The Paly Voice

Performing Arts Center ushers in a new era

Morgan Keller and Zahra Muzaffar

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new performing arts center

Palo Alto High School’s orchestra plays for the first time in the new Performing Arts Center to test and adjust the new acoustic audio system of the building. Instrumental Music teacher Jeff Willner experiments with the space, moving students while working with the sound technician to create the best settings for the band and orchestra. Photo: Zahra Muzaffar.

Palo Alto High School’s new Performing Arts Center is opening this week for the first time after nearly two years of construction. The new PAC will replace the historic Haymarket Theatre that has been a trademark of Paly history since 1917, according to paly.net.

As the final touches are made to the building, Paly’s various performing groups have begun rehearsing with the new sound system and work to manage the sound settings to calibrate it with each individual ensemble.

Choir, band and orchestra have all been given the chance to perform in the new building and work alongside the sound technicians, though the center is only open for students during school practices, according to choir teacher Michael Najar.

One new aspect of the center are the audio settings. The building has a Constellation sound system, which is a digitally acoustic environment that can change depending on the performer and what type of sound they want, according to Najar.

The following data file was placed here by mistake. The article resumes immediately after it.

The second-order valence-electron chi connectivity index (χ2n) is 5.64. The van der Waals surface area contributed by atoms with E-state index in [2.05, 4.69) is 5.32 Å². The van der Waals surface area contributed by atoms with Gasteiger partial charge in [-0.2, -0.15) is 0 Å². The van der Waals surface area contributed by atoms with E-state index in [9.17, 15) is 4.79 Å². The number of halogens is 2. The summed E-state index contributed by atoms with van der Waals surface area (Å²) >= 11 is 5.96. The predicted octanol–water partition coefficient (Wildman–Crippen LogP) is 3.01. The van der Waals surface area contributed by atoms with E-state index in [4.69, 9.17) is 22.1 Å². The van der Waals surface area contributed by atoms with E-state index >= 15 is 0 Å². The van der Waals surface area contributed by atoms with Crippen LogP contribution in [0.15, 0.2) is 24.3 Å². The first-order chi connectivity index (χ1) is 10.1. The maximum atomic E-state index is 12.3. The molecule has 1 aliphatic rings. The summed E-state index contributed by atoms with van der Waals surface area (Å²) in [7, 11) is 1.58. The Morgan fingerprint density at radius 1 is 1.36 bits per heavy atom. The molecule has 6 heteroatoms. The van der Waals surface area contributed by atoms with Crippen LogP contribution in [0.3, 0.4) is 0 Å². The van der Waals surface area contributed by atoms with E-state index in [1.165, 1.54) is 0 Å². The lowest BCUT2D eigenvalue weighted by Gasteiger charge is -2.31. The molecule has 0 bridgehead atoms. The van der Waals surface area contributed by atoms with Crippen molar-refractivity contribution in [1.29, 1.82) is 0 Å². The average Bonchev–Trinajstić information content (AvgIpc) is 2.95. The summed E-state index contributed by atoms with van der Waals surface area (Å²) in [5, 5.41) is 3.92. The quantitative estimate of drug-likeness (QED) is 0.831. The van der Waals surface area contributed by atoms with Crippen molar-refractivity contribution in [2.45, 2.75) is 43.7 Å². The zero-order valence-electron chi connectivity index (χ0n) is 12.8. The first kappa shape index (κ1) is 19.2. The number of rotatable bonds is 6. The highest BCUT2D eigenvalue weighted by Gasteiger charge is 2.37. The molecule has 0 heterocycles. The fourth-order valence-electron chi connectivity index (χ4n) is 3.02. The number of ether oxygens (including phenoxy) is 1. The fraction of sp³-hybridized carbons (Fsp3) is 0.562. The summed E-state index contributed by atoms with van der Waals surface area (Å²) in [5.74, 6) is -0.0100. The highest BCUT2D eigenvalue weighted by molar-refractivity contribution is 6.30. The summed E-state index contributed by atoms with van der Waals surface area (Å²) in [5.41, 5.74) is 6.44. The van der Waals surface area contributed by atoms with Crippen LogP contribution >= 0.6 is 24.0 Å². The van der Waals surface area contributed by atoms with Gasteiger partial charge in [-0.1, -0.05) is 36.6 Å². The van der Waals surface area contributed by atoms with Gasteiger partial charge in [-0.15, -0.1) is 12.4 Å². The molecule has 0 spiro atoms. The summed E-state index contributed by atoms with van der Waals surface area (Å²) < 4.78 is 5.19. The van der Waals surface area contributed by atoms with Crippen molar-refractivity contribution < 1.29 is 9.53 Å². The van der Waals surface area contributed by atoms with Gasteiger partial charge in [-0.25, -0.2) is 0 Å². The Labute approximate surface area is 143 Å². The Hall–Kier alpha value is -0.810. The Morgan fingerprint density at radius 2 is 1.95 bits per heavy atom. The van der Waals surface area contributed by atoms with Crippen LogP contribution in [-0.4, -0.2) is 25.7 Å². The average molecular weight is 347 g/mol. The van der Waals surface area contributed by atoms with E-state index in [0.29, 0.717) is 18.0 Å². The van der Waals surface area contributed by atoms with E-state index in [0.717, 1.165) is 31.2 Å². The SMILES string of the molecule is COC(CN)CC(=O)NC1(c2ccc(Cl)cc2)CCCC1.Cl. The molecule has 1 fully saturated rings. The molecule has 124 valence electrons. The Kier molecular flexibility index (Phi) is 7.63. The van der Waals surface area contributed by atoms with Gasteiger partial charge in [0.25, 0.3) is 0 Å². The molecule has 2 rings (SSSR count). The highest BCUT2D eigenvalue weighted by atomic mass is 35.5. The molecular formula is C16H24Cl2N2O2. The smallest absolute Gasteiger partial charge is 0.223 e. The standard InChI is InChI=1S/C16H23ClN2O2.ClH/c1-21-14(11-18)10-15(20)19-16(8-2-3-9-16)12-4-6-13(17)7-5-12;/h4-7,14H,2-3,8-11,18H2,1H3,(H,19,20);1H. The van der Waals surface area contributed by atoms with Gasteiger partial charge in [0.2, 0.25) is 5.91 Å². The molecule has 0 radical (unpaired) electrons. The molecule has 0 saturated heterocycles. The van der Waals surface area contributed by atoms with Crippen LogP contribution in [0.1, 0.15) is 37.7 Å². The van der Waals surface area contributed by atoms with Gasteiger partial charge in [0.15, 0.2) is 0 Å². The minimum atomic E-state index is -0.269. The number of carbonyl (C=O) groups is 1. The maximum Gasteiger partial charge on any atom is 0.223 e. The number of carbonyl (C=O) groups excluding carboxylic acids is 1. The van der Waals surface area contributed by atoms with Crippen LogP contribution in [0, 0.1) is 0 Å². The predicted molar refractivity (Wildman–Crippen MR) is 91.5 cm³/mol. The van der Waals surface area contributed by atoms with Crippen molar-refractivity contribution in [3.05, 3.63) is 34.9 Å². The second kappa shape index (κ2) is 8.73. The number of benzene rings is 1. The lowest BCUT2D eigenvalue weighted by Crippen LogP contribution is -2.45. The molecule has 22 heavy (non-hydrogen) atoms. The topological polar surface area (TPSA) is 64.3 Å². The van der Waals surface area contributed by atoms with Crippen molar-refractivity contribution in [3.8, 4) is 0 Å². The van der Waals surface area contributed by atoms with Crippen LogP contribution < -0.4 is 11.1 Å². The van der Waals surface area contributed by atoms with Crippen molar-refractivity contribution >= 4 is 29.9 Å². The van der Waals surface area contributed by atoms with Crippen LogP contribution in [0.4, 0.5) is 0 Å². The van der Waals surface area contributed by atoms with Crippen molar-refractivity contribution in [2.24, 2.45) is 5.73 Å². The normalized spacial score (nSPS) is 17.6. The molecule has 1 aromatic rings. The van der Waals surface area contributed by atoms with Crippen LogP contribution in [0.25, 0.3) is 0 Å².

“It changes the audience’s perspective of the sound,” Najar said. “The system doesn’t feel inauthentic and the bottom line is that it creates delay and strength without them even knowing it. You can feel like you’re in a 16th century chapel or an intimate jazz setting depending on which ensemble is on stage.”

Paly’s student performers are also very excited about its opening and how it will contribute to their shows and productions in the future.

“It’s just a beautiful space,” junior choir member Anisha Patwardhan said. “The acoustic panels allowed our acapella groups to have the perfect opportunity to sing and be able to hear each other.”  

Although the building will not be officially opening until the fall of 2016, it will be used for the next choir concert and have soft openings for previewing the space, according to Najar.

“As someone who has had many opportunities to stand on many different stages, it was a beautiful and unique experience,” Najar said. “I encourage everyone to experience the theater. For me this [process] has been a magical experience.”

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